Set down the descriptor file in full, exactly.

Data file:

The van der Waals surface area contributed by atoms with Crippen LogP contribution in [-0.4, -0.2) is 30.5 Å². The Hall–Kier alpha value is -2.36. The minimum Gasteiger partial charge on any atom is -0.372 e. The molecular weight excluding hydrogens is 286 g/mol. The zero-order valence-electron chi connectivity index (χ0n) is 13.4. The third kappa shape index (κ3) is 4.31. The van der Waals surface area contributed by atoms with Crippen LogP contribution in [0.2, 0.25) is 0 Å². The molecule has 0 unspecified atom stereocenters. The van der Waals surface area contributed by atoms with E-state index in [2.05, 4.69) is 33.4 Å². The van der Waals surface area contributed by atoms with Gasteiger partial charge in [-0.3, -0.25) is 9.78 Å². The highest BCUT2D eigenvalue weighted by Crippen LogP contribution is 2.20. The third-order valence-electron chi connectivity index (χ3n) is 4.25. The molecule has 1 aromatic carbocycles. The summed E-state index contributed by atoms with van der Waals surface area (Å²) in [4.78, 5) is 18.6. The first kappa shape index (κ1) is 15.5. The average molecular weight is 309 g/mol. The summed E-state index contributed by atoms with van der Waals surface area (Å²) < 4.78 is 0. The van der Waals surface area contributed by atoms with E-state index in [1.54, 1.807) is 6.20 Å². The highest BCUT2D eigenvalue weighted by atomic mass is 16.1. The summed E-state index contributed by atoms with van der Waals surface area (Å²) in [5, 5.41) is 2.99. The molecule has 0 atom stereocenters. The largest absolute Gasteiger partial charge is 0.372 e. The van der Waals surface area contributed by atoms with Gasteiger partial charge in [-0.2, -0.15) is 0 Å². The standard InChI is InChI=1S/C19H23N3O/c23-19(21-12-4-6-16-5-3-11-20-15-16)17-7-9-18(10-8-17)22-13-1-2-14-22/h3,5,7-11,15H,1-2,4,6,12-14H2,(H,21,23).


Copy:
The van der Waals surface area contributed by atoms with Crippen LogP contribution in [-0.4, -0.2) is 30.5 Å². The Hall–Kier alpha value is -2.36. The minimum Gasteiger partial charge on any atom is -0.372 e. The molecular weight excluding hydrogens is 286 g/mol. The zero-order valence-electron chi connectivity index (χ0n) is 13.4. The third kappa shape index (κ3) is 4.31. The van der Waals surface area contributed by atoms with Crippen LogP contribution in [0.2, 0.25) is 0 Å². The molecule has 0 unspecified atom stereocenters. The van der Waals surface area contributed by atoms with E-state index in [2.05, 4.69) is 33.4 Å². The van der Waals surface area contributed by atoms with Gasteiger partial charge in [-0.3, -0.25) is 9.78 Å². The highest BCUT2D eigenvalue weighted by Crippen LogP contribution is 2.20. The third-order valence-electron chi connectivity index (χ3n) is 4.25. The molecule has 1 aromatic carbocycles. The summed E-state index contributed by atoms with van der Waals surface area (Å²) in [4.78, 5) is 18.6. The first kappa shape index (κ1) is 15.5. The average molecular weight is 309 g/mol. The summed E-state index contributed by atoms with van der Waals surface area (Å²) < 4.78 is 0. The van der Waals surface area contributed by atoms with E-state index in [1.54, 1.807) is 6.20 Å². The highest BCUT2D eigenvalue weighted by atomic mass is 16.1. The summed E-state index contributed by atoms with van der Waals surface area (Å²) in [5, 5.41) is 2.99. The molecule has 0 atom stereocenters. The largest absolute Gasteiger partial charge is 0.372 e. The van der Waals surface area contributed by atoms with Gasteiger partial charge in [-0.2, -0.15) is 0 Å². The standard InChI is InChI=1S/C19H23N3O/c23-19(21-12-4-6-16-5-3-11-20-15-16)17-7-9-18(10-8-17)22-13-1-2-14-22/h3,5,7-11,15H,1-2,4,6,12-14H2,(H,21,23).